Five years ago, the Mediation Act (Mediationsgesetz) came into force. We did cover the legislative process on the blog in quite some detail. The Act provided for an evaluation to take place at the fifth anniversary. This report has now been published by the Federal Ministry of Justice. Here is a link to the full report, and here is a link to a summary produced by Professor Reinhard Greger, who served as a judge at the Federal Supreme Court before becoming a full-time academic. His summary is critical of the success of the Act: In essence, the total number of mediations remains low, and has not increased significantly since the Act came into force. Only very few mediators can actually earn a meaningful income by providing mediation services.
Federal Supreme Court Bar
On this blog, we have written about the most exclusive bar in Germany, the lawyers who are exclusively admitted to the Federal Supreme Court on various occasions. So far, all legal challenges to bring down this monopoly have failed, and so has the latest attempt by Volker Römermann, an applicant who did not get called to the Supreme Court bar. The Federal Constitutional Court did not even find the constitutional challenge admissible. JuVe reports that Römermann’s crusade to reform the Supreme Court bar is gaining support: The attitude amongst several of the local bar associations appears to change, with Berlin and Düsseldorf having voted to to end the Monopoly.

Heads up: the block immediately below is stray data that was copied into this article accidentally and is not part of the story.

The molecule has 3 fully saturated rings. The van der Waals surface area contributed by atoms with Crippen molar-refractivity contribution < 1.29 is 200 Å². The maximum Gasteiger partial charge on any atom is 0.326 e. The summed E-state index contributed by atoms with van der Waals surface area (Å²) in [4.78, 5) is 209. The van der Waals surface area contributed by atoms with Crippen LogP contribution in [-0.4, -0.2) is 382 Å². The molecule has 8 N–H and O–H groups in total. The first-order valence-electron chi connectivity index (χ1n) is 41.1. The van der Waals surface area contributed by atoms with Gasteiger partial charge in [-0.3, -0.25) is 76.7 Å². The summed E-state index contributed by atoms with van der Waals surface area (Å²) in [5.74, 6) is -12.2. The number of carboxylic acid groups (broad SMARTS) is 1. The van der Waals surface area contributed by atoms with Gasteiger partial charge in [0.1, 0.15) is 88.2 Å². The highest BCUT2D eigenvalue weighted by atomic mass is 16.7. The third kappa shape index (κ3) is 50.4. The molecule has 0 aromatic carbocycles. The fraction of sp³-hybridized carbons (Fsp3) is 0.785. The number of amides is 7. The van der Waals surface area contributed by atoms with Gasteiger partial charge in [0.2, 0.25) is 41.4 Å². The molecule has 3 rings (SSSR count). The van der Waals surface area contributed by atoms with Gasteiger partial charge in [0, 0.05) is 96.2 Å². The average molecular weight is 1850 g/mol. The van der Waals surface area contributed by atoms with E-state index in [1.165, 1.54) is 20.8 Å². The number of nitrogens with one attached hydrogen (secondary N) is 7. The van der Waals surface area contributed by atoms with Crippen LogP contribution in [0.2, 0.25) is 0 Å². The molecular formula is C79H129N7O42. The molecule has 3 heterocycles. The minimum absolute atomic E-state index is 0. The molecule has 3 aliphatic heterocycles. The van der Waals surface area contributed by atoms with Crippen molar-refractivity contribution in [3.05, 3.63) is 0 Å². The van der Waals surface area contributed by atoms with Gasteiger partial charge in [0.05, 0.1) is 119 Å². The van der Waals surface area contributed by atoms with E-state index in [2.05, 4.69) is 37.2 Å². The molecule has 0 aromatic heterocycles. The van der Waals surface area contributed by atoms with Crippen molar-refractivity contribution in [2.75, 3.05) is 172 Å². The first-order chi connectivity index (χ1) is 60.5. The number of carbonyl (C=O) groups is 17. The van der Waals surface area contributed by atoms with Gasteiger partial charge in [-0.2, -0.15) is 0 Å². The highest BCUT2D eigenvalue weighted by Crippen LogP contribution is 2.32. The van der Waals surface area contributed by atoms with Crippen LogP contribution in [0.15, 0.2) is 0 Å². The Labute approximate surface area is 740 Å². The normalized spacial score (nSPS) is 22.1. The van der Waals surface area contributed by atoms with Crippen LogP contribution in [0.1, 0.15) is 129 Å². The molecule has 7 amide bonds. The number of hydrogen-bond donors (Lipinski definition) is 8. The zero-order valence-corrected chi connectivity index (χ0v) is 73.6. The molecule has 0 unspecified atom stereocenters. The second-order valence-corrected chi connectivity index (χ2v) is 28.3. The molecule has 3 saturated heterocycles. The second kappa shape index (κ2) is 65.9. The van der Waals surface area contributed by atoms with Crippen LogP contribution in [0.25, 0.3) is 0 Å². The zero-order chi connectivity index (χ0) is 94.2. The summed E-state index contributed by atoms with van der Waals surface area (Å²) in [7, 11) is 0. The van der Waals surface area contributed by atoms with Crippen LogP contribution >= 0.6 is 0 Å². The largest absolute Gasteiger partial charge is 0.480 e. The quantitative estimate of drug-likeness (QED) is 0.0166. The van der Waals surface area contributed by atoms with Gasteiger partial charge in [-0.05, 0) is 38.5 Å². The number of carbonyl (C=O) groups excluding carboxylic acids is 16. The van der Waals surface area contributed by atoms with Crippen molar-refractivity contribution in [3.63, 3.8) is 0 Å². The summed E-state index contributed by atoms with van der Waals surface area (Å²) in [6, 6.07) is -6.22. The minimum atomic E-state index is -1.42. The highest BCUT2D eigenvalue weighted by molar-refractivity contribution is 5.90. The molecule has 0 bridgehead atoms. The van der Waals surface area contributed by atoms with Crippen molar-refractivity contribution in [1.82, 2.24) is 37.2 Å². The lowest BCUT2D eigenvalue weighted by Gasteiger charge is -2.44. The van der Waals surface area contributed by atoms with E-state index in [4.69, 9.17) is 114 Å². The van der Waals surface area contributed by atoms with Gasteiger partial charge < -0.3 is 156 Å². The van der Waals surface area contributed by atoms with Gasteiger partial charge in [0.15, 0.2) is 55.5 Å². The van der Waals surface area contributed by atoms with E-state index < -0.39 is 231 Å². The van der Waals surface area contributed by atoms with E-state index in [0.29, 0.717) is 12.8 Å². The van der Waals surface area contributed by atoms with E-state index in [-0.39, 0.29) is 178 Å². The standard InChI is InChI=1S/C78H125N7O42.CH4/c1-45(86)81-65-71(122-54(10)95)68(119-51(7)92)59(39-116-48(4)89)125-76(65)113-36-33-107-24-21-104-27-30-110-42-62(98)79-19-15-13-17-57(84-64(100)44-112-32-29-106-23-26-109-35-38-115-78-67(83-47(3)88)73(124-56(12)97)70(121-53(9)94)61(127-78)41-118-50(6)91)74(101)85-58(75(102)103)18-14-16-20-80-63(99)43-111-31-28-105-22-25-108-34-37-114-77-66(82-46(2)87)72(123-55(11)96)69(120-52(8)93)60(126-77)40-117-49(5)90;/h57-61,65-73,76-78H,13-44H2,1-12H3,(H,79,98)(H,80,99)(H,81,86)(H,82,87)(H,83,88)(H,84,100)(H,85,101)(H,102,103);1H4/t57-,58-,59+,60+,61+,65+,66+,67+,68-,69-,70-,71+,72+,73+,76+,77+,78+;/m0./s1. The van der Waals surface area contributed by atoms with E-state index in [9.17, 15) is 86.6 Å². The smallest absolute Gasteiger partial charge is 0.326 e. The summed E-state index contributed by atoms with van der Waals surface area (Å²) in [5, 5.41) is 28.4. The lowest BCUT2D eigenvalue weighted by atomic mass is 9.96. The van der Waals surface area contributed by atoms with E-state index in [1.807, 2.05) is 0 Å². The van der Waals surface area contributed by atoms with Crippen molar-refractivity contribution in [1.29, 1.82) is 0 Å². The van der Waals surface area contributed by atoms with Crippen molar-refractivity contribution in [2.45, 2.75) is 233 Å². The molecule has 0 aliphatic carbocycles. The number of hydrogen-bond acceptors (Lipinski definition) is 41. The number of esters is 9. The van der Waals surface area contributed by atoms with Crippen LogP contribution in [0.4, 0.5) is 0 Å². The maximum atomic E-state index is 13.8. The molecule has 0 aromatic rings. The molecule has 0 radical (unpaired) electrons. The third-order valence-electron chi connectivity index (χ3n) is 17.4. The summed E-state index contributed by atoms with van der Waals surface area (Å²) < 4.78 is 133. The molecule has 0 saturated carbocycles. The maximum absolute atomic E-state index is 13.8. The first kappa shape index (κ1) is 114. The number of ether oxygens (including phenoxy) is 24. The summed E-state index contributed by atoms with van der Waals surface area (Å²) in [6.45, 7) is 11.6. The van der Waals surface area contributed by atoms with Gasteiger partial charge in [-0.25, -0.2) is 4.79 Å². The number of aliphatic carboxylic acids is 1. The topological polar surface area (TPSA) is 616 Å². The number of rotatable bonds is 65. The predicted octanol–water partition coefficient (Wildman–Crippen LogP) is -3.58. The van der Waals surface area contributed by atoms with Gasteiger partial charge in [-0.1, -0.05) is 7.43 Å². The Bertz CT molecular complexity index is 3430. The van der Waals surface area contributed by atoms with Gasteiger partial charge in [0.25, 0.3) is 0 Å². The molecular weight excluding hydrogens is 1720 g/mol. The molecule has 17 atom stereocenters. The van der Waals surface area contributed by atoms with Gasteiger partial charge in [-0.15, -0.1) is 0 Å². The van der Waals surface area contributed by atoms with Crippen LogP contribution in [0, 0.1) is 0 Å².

Polish in German Courts
The Fiscal Court (Finanzgericht) Hamburg got some attention in the legal blogosphere, when it allowed a complaint submitted not in the German language, but in Polish. The judges in Hamburg held that the court was under an obligation to commission a German translation of the complaint. This position is the certainly an outlier and contrary to both the statutory provision that all court proceedings must be in German and to its application practice. The court’s key argument was that from the complaint, it was clear that the Polish complainant was seeking to challenge a specific decision of the German authorities in a customs matter. The key difference to civil litigation of course is that in proceedings before the fiscal court, almost invariably the state is the defendant.. I have some (limited) sympathy with this argument from an access to justice point of view: there may be situations where a foreign party deserves the protection of the court in order to be able to effectively litigate against the state, and the state must see to it that there is a level playing field between the parties. This argument of course does not translate into civil litigation, where private parties are up against each other. For that reason alone, the decision cannot be applied in a civil litigation context.
Cases of the Week
Finally, in July we had the first three Cases of the Week on the blog: Arbitrability III on the arbitrability of shareholder disputes in partnership in week 28, the Facebook Ireland case on the requirement of a translation when proceedings are served abroad in week 29 and the Federal Constitutional Court’s interim order in the Jones Day/Volkswagen case in week 30.
And off topic, I am happy to report that my plan to attend at least one jazz concert each month worked out well in July: I enjoyed Mike Stern and Randy Brecker in Aschaffenburg’s Colos-Saal and Herbie Hancock at Freiiburg’s Zeltmusikfestival. Mike Stern and Randy Brecker were joined by Lenny White on drums, bringing me one step closer to hearing everyone who played on Miles Davis’s seminal Bitches Brew album live in concert.
The illustration is taken from the front page of Robert Boyle’s collcetion of essays (2nd Edition, London 1669).